Profile: Nancy Miquelon
One of the most beautiful things Nancy has ever seen is the sight of the stars in the night sky through the opening of a teepee. This image could be a metaphor for the rich inner life she cultivates, reflected in the choice of books resting on her bedside table: When Women Were BirdsThe Shape ShifterChildren Left BehindGod Is RedIn a Sunburned Country, among others.
On the Jicarilla Apache Nation reservation in Dulce, New Mexico, where she has lived with her family for 5 years, Nancy Miquelon is both trusted and respected. This is a difficult thing for her to have accomplished as a nonnative. Her invaluable contributions to the subject of the little-known syndrome of unresolved historical trauma among Native Americans have been applauded, presented at international conferences, and even pronounced “good work” by a local medicine man.
“I am currently a mental health counselor working in the Dulce Middle School. My husband, Jeff Versaw, is a social worker at Head Start. We have had the privilege of becoming quite involved in many community activities.” Asked how she feels about living where she lives, Nancy answers, “I like it because it is like living in a foreign country. We have had the privilege of learning the culture here, gaining people’s trust, seeing the world through different eyes…”
Nancy’s circumstances did not always allow for such an all-encompassing view of the world. For 13 years she was involved in the Emissaries of Divine Light, a group her husband at the time began to suspect was cultic. That initial inkling led to his seeking help for them through counseling. As a result, “We walked out.”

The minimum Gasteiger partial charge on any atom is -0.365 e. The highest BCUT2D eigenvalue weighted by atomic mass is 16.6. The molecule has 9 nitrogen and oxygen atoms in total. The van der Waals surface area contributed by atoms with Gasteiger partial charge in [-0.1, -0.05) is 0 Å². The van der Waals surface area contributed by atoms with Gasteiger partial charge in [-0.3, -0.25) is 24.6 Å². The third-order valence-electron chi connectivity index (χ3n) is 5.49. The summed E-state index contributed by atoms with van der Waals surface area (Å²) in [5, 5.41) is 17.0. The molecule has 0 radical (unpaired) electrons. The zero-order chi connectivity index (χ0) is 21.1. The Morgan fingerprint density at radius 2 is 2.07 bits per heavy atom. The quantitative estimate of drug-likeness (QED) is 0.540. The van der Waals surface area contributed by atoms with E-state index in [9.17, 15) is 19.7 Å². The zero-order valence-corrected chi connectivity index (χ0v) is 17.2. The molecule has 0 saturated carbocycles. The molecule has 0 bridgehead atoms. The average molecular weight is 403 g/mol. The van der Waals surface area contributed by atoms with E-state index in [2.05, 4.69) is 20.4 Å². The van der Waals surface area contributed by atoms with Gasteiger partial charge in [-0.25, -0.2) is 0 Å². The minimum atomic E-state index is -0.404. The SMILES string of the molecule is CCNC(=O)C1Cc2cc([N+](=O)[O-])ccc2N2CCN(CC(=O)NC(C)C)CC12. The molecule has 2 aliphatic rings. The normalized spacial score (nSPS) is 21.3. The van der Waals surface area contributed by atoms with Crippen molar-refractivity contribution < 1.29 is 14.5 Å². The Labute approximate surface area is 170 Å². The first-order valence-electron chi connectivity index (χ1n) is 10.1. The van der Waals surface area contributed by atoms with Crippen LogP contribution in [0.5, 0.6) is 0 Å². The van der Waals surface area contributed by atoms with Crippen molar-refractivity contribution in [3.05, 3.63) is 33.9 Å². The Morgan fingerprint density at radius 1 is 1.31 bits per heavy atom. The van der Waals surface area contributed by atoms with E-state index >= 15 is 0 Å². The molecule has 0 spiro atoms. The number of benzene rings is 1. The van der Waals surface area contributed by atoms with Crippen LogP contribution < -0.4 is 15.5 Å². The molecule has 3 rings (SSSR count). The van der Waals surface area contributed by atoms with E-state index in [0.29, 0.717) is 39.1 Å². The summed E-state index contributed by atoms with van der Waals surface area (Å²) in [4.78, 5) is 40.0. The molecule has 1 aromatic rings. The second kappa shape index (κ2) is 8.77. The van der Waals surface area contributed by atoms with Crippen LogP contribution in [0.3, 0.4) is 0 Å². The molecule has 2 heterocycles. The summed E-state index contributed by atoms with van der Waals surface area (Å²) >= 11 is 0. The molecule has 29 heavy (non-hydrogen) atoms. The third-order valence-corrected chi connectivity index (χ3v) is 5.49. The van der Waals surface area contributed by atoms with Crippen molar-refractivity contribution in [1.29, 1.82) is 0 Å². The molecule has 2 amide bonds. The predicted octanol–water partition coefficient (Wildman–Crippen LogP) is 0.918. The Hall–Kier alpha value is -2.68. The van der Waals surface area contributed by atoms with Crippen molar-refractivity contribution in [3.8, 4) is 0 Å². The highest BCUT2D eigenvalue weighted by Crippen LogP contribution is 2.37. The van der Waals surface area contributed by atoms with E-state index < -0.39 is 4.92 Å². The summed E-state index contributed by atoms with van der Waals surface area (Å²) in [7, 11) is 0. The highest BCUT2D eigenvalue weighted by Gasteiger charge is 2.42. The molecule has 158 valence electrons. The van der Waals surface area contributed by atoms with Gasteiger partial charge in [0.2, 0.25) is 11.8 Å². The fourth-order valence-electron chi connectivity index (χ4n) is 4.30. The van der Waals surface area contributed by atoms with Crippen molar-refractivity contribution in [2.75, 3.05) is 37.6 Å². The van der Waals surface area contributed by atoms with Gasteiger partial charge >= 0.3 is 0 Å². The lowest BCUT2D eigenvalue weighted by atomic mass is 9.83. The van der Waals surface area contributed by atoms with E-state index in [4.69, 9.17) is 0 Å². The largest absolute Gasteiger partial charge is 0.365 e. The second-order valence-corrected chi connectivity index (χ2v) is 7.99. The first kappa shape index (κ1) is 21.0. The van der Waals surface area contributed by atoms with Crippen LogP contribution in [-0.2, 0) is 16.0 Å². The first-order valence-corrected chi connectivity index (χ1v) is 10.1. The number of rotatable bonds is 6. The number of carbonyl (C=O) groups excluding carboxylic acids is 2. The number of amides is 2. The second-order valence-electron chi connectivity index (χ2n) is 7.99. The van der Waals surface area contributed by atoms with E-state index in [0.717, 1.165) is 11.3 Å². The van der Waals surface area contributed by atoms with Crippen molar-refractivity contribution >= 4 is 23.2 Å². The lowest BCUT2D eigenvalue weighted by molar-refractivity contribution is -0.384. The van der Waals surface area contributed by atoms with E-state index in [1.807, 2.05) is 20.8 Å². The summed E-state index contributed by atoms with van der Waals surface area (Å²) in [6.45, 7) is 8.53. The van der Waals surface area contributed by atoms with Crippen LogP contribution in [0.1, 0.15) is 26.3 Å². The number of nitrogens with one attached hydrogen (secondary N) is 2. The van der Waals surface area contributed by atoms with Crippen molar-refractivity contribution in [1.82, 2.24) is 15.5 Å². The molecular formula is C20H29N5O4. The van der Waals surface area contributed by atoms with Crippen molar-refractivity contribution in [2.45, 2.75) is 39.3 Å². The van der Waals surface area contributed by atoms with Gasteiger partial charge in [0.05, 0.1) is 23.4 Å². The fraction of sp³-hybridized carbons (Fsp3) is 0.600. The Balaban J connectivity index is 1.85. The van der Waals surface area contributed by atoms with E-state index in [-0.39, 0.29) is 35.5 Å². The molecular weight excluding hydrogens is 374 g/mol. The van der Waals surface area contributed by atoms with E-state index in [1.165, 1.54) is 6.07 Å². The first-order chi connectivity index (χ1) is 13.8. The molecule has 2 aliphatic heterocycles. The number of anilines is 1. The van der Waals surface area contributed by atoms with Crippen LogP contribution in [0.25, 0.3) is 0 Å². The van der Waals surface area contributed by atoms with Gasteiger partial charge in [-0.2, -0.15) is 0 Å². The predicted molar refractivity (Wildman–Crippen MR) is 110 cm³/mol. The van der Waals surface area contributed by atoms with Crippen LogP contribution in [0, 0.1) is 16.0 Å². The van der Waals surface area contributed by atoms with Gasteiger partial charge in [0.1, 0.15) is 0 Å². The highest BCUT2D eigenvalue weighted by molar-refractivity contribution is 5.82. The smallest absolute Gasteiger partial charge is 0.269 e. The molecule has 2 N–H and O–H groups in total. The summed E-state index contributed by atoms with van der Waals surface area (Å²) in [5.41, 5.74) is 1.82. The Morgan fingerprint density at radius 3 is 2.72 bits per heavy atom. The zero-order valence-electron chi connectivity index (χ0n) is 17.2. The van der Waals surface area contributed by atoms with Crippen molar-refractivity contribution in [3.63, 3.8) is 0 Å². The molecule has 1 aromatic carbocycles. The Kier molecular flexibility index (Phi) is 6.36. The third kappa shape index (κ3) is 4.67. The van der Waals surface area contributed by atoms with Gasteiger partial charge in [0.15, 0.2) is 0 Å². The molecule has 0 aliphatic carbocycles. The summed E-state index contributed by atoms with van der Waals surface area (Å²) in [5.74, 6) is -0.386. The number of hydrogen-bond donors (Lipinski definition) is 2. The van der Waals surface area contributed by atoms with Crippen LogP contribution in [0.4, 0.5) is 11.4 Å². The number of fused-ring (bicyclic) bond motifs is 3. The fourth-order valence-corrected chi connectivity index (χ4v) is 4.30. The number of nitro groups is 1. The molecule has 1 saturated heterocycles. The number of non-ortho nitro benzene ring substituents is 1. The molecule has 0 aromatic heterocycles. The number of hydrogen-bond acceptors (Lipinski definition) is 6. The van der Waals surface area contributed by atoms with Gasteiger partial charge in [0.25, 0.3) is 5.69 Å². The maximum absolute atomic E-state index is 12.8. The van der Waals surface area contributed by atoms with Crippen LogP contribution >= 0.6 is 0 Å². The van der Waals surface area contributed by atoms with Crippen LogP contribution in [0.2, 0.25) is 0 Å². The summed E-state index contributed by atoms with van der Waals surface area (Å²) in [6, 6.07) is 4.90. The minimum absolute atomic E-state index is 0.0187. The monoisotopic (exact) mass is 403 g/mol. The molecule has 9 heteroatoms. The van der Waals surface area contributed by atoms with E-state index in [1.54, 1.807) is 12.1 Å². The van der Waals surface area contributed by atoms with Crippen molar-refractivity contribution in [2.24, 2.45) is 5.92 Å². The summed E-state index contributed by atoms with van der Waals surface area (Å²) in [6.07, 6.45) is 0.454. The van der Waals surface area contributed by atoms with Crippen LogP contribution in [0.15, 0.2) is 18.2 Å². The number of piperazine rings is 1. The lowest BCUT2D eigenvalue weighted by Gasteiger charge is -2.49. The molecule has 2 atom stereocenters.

Through cult networks, Nancy found ICSA (then called AFF). She began to work with the organization, and she has been volunteering her expertise with Carol Giambalvo and the team that organizes and facilitates workshops for former members “for over 20 years.”
When asked what effect she hopes she has on the world, Nancy answers, “I don’t know if I think I can have an effect on the world; but if I help someone breathe easier, accept him- or herself more, know their own power, I will have done enough.”
Weaving through the work she does on the reservation and in ICSA, her friends, and those who inspire her is “a common thread of people speaking the truth, confronting issues of abuse of power, and promoting acceptance of people for who they are without meeting the values and conceptions of the dominant culture.”
Nancy’s household consists of herself, her husband, her mother, her two stepchildren (now in college), two cats, one dog, and a turtle.
The city where I live is a town of about 3,000… We have no stoplights. We have one grocery store, one gas station, one hotel, one casino, three schools… We live in a beautiful place, in a very rural place, working in meaningful work and probably learning and receiving more than we give. It is amazing.
Nancy Miquelon, LPC, LPCC, is a Clinical Mental Health Counselor specializing in trauma recovery in adults and children. In practice for more than twenty years, she is a cofounder and sits on the board of reFOCUS.